A Flowery Language: Floral Symbolism in Chinese Art

Botanical drawings and paintings have been seen in Chinese art since Neolithic times. Not only are attractive flowers, birds, and insects used for decoration, but the subject-matter is also loaded with a multitude of symbolism. A proliferation of “bird and flower” painting in the Song dynasty (960-1279) cemented the popularity of floral images as a genre in Chinese art. This thematic category is seen not only on scroll paintings but also on three-dimensional works of art such as porcelains, lacquerware, jade carvings, textiles, furniture and many others.

 

Unknown Artist | Untitled (Butterfly and Camellia), Page from “Chinese Insects” Book No. 4 | Chinese, 19th century | Ink and colours on pith paper | Gift of Hugh Hamilton

 

With the approach of Spring, we have chosen an album of 19th-century paintings from the AGGV’s Asian Art collection to explore the symbolism of flowers in Chinese art. All of the paintings in this album show botanically accurate depictions of flowers and a variety of butterflies. The combination very likely emerged in the 18th century, decorating wares that were commissioned as birthday gifts. Butterflies have several meanings, including a rebus which repeats any auspicious wish. They are also associated with longevity, and as such make appropriate birthday symbols. In Daoism, butterflies represented the freedom of the soul. Combined with the floral motifs, these paintings suggest many auspicious things.

 

Unknown Artist | Untitled (Butterfly and Roses), Page from “Chinese Insects” Book No. 4 | Chinese, 19th century | Ink and colours on pith paper | Gift of Hugh Hamilton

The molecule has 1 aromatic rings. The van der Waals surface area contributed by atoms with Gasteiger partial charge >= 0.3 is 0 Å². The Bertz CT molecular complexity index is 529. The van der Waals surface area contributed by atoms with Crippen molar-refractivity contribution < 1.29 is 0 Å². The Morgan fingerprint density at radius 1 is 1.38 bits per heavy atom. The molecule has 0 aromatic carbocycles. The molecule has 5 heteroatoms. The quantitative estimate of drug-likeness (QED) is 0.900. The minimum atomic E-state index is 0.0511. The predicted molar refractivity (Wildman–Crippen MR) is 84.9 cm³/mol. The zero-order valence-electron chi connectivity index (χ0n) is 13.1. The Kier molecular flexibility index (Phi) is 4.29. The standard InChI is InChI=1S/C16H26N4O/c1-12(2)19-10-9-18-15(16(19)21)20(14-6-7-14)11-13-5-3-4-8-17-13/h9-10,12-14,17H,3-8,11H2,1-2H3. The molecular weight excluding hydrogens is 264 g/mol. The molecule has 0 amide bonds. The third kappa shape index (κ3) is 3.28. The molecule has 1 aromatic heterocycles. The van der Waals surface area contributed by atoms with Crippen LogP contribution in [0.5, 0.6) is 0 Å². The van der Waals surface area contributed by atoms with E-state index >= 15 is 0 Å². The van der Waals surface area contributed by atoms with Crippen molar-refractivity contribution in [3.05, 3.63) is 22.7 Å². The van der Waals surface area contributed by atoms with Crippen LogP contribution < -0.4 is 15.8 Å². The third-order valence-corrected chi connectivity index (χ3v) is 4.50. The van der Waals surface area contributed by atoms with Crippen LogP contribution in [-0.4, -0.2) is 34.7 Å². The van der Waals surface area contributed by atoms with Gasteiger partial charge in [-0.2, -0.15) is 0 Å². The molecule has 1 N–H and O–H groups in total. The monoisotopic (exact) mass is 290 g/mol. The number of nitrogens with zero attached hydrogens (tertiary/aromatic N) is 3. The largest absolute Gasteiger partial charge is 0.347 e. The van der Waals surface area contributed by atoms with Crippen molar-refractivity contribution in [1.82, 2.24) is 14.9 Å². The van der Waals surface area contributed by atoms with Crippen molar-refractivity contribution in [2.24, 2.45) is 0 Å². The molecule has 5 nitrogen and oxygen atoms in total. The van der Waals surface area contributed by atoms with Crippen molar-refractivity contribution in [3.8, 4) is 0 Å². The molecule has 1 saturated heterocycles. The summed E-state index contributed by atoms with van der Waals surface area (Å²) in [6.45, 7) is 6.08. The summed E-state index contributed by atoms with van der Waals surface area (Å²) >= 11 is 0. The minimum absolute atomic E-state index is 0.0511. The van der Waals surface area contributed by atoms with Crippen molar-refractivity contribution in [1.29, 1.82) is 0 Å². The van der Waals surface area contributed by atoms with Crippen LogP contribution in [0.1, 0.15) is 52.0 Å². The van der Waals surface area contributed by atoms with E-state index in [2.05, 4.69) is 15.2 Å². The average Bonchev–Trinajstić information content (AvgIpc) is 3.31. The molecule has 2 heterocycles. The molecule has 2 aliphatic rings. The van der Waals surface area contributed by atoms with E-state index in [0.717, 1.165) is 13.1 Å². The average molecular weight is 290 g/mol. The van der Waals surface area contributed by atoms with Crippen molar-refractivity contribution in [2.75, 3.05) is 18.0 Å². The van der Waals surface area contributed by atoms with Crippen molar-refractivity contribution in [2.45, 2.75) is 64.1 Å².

Poppy

The poppy is symbolic of faithfulness and loyalty between lovers, according to Chinese folklore that tells the tragic story of two lovers separated by war. Poppies feature in the tale, as the flowers that sprung up where the wife committed suicide upon her husband’s demise at war.

Camellia

Camellias bloom during the Chinese New Year (late January – mid February) and the flowers are used to decorate the home for the festival to usher in good fortune in the new year, as suggested by the idiom huakaifugui 花開富貴.

 

Unknown Artist | Untitled (Butterfly and Morning Glory), Page from “Chinese Insects” Book No. 4 | Chinese, 19th century | Ink and colours on pith paper | Gift of Hugh Hamilton

 

Rose

Roses tend to be depicted on wares for export where the blossom was more popular in Europe. The Chinese rose is sometimes called ‘the eternal spring flower’ as it blossoms frequently throughout the year and consequently is associated with longevity.

Morning Glory

With its vivid purple-blue trumpet-shaped flowers, the morning glory was first used as a decorative element in 15th-century Ming blue-and-white wares. The flower is said to represent marital bliss.

 

Unknown Artist | Untitled (Butterfly and Azalea), Page from “Chinese Insects” Book No. 4 | Chinese, 19th century | Ink and colours on pith paper | Gift of Hugh Hamilton

 

Azalea

Different varieties of azalea blossom in China. The flower symbolizes feminine beauty in painting, and when the azalea is paired with butterflies, the symbolism they form means ‘creative ability in art’.